Could this be the end of cosmetics maker Revlon

Could this be the end of cosmetics maker Revlon

The 90-year-old firm Revlon has filed for bankruptcy protection in the US with the cosmetics maker citing supply issues, rising prices and labour shortages.

The overnight filing on June 16 saw the company’s share price drop 13 per cent in New York trading, with the company saying it expects to receive $575 million (€546 million) in support from its existing lenders.

The Chapter 11 filing for bankruptcy protection in the US will allow Revlon to continue trading while it is working out a plan to repay its creditors.

Revlon stated in its filing that intense competition for raw materials had pushed up prices and in some cases required upfront payment. That according to Revlon’s Chief Restructuring Officer Robert Caruso had caused: “Shortages of necessary ingredients across the company’s portfolio.”

He added: “For example, one tube of Revlon lipstick requires 35 to 40 raw materials and component parts, each of which is critical to bringing the product to market.”

Internationally renowned Revlon supplies fragrances fronted by many famous faces including Britney Spears and Christina Aguilera, as well as being home to market-leading brands such as Elizabeth Arden, Almay and Cutex.

Competition in the cosmetics market is fierce with many new brands that are promoted by international stars and backed by companies with strong distribution and supply chains.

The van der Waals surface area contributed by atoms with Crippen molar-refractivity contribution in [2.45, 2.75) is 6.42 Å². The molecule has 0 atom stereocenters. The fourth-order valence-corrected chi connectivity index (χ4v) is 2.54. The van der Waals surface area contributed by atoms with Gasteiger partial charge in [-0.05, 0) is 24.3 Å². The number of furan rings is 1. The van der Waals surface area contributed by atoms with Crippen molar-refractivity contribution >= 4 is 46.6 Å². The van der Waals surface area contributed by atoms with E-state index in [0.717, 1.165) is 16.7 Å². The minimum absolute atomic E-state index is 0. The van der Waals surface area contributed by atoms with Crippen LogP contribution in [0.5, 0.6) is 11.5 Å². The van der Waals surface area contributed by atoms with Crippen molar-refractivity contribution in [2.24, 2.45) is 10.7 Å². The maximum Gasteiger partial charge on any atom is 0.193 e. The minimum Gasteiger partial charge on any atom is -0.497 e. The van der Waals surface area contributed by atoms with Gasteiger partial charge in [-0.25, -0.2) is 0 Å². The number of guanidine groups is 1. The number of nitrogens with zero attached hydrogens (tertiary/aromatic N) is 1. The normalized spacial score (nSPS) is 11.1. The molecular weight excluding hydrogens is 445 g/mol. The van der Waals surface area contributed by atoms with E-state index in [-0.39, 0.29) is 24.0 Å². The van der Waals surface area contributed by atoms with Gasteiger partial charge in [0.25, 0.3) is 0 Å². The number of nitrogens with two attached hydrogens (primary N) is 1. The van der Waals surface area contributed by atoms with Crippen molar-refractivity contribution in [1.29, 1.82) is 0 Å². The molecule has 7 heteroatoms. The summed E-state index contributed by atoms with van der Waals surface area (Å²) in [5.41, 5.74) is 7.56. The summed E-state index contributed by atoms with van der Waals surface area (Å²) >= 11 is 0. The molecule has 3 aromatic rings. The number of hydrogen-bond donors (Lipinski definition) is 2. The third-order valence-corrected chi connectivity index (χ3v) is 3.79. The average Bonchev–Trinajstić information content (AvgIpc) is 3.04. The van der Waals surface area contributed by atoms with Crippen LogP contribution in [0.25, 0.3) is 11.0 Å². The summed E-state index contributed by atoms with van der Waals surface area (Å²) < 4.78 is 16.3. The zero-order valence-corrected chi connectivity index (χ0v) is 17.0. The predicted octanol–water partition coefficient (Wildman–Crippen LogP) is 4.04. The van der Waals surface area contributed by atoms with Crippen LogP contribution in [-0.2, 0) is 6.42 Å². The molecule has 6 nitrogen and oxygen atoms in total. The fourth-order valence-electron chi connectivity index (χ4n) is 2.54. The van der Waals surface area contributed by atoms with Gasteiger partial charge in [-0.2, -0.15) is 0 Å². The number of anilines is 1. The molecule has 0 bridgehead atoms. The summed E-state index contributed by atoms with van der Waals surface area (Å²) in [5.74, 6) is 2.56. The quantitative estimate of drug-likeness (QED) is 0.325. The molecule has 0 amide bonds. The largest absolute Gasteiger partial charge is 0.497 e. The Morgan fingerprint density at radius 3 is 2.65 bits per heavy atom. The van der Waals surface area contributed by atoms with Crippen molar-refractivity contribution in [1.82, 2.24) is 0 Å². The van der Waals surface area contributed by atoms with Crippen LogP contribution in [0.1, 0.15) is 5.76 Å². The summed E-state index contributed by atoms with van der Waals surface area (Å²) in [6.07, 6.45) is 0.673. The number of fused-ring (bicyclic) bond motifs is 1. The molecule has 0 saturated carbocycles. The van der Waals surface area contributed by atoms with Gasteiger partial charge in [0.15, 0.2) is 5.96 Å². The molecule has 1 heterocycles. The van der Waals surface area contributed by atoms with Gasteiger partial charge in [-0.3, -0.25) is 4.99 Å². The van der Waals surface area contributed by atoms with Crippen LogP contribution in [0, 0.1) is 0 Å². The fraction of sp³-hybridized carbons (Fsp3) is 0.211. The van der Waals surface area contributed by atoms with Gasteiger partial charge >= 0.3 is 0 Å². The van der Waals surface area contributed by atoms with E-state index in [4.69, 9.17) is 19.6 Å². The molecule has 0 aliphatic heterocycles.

According to a report by the BBC Revlon’s President and Chief Executive Debra Perelman said the bankruptcy filing will allow the company to: “Offer our customers the iconic products we have delivered for decades while providing a clearer path for our future growth.”

Formed in 1932 by brothers Charles and Joseph Revson and Charles Lachman, Revlon started selling nail polish and by the mid-1950s had become an international brand. In 1985 it was bought by billionaire businessman Ronald Perelman’s MacAndrews & Forbes and listed on the New York stock exchange.

The company, which sells its products in more than 150 countries, is in the process of being removed from the stock exchange a normal practice when a company applies for or is granted Chapter 11 bankruptcy.

Revlon, the cosmetics maker had $3.3 billion (€3.135 billion) of long-term debt at the end of March and had warned that it was facing: “Liquidity constraints brought on by continued global challenges, including supply chain disruption and rising inflation.”


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Written by

Peter McLaren-Kennedy

Originally from South Africa, Peter is based on the Costa Blanca and is a web reporter for the Euro Weekly News covering international and Spanish national news. Got a news story you want to share? Then get in touch at [email protected]

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